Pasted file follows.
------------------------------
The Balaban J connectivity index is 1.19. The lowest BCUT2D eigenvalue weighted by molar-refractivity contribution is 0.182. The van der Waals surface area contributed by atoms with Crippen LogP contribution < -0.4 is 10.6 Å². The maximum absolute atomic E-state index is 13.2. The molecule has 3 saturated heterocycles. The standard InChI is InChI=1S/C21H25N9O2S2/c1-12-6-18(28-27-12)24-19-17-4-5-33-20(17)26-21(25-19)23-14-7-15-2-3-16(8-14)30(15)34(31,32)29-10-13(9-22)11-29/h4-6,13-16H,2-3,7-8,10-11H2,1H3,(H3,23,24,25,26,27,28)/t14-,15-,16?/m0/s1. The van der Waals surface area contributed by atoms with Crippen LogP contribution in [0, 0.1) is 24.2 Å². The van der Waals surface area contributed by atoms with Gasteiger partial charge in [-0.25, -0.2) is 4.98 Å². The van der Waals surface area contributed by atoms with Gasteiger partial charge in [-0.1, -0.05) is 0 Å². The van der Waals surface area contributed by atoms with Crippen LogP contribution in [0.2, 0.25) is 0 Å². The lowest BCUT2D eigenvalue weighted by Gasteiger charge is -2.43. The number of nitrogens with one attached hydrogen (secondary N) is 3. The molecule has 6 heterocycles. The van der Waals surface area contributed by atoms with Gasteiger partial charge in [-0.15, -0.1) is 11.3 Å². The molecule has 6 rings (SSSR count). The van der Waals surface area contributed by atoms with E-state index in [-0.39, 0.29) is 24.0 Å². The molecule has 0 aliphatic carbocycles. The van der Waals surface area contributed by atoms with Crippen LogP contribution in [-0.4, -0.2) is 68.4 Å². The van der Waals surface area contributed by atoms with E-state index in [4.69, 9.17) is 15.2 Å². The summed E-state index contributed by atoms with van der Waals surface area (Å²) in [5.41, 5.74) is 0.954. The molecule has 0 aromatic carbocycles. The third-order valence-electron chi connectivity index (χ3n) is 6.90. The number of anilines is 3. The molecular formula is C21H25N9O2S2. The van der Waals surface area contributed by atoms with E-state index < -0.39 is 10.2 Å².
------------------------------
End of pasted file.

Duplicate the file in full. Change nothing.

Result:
The Balaban J connectivity index is 1.19. The lowest BCUT2D eigenvalue weighted by molar-refractivity contribution is 0.182. The van der Waals surface area contributed by atoms with Crippen LogP contribution < -0.4 is 10.6 Å². The maximum absolute atomic E-state index is 13.2. The molecule has 3 saturated heterocycles. The standard InChI is InChI=1S/C21H25N9O2S2/c1-12-6-18(28-27-12)24-19-17-4-5-33-20(17)26-21(25-19)23-14-7-15-2-3-16(8-14)30(15)34(31,32)29-10-13(9-22)11-29/h4-6,13-16H,2-3,7-8,10-11H2,1H3,(H3,23,24,25,26,27,28)/t14-,15-,16?/m0/s1. The van der Waals surface area contributed by atoms with Crippen LogP contribution in [0, 0.1) is 24.2 Å². The van der Waals surface area contributed by atoms with Gasteiger partial charge in [-0.25, -0.2) is 4.98 Å². The van der Waals surface area contributed by atoms with Gasteiger partial charge in [-0.1, -0.05) is 0 Å². The van der Waals surface area contributed by atoms with Crippen LogP contribution in [0.2, 0.25) is 0 Å². The lowest BCUT2D eigenvalue weighted by Gasteiger charge is -2.43. The number of nitrogens with one attached hydrogen (secondary N) is 3. The molecule has 6 heterocycles. The van der Waals surface area contributed by atoms with Gasteiger partial charge in [-0.15, -0.1) is 11.3 Å². The molecule has 6 rings (SSSR count). The van der Waals surface area contributed by atoms with E-state index in [-0.39, 0.29) is 24.0 Å². The molecule has 0 aliphatic carbocycles. The van der Waals surface area contributed by atoms with Crippen LogP contribution in [-0.4, -0.2) is 68.4 Å². The van der Waals surface area contributed by atoms with E-state index in [4.69, 9.17) is 15.2 Å². The summed E-state index contributed by atoms with van der Waals surface area (Å²) in [5.41, 5.74) is 0.954. The molecule has 0 aromatic carbocycles. The third-order valence-electron chi connectivity index (χ3n) is 6.90. The number of anilines is 3. The molecular formula is C21H25N9O2S2. The van der Waals surface area contributed by atoms with E-state index < -0.39 is 10.2 Å².